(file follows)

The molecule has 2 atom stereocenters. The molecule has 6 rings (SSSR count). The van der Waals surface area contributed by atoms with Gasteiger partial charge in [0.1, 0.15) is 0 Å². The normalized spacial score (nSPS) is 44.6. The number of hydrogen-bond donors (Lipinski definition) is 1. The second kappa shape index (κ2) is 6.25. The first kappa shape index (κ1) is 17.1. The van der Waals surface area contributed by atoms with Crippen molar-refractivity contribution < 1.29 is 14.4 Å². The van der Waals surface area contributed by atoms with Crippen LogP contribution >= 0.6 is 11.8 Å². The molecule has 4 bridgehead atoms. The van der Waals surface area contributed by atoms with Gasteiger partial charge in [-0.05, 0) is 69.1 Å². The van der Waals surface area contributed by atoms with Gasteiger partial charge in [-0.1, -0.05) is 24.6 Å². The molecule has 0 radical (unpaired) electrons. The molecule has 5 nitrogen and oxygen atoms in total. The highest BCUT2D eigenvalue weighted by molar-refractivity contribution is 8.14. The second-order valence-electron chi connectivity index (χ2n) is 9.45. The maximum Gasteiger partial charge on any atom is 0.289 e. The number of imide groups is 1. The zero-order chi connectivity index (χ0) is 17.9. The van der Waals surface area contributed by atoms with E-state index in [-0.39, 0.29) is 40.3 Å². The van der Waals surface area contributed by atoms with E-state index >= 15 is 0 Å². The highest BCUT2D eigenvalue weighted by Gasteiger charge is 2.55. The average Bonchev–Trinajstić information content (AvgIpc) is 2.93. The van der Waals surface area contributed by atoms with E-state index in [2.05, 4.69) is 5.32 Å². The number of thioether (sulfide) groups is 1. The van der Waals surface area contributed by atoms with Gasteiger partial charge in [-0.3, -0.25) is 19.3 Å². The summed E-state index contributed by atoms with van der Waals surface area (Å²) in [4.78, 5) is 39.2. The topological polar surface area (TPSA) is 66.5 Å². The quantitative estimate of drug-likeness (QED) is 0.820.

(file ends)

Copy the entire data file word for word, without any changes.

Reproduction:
The molecule has 2 atom stereocenters. The molecule has 6 rings (SSSR count). The van der Waals surface area contributed by atoms with Gasteiger partial charge in [0.1, 0.15) is 0 Å². The normalized spacial score (nSPS) is 44.6. The number of hydrogen-bond donors (Lipinski definition) is 1. The second kappa shape index (κ2) is 6.25. The first kappa shape index (κ1) is 17.1. The van der Waals surface area contributed by atoms with Crippen molar-refractivity contribution < 1.29 is 14.4 Å². The van der Waals surface area contributed by atoms with Crippen LogP contribution >= 0.6 is 11.8 Å². The molecule has 4 bridgehead atoms. The van der Waals surface area contributed by atoms with Gasteiger partial charge in [-0.05, 0) is 69.1 Å². The van der Waals surface area contributed by atoms with Gasteiger partial charge in [-0.1, -0.05) is 24.6 Å². The molecule has 0 radical (unpaired) electrons. The molecule has 5 nitrogen and oxygen atoms in total. The highest BCUT2D eigenvalue weighted by molar-refractivity contribution is 8.14. The second-order valence-electron chi connectivity index (χ2n) is 9.45. The maximum Gasteiger partial charge on any atom is 0.289 e. The number of imide groups is 1. The zero-order chi connectivity index (χ0) is 17.9. The van der Waals surface area contributed by atoms with E-state index in [-0.39, 0.29) is 40.3 Å². The van der Waals surface area contributed by atoms with E-state index >= 15 is 0 Å². The highest BCUT2D eigenvalue weighted by Gasteiger charge is 2.55. The average Bonchev–Trinajstić information content (AvgIpc) is 2.93. The van der Waals surface area contributed by atoms with E-state index in [2.05, 4.69) is 5.32 Å². The number of thioether (sulfide) groups is 1. The van der Waals surface area contributed by atoms with Gasteiger partial charge in [-0.3, -0.25) is 19.3 Å². The summed E-state index contributed by atoms with van der Waals surface area (Å²) in [4.78, 5) is 39.2. The topological polar surface area (TPSA) is 66.5 Å². The quantitative estimate of drug-likeness (QED) is 0.820.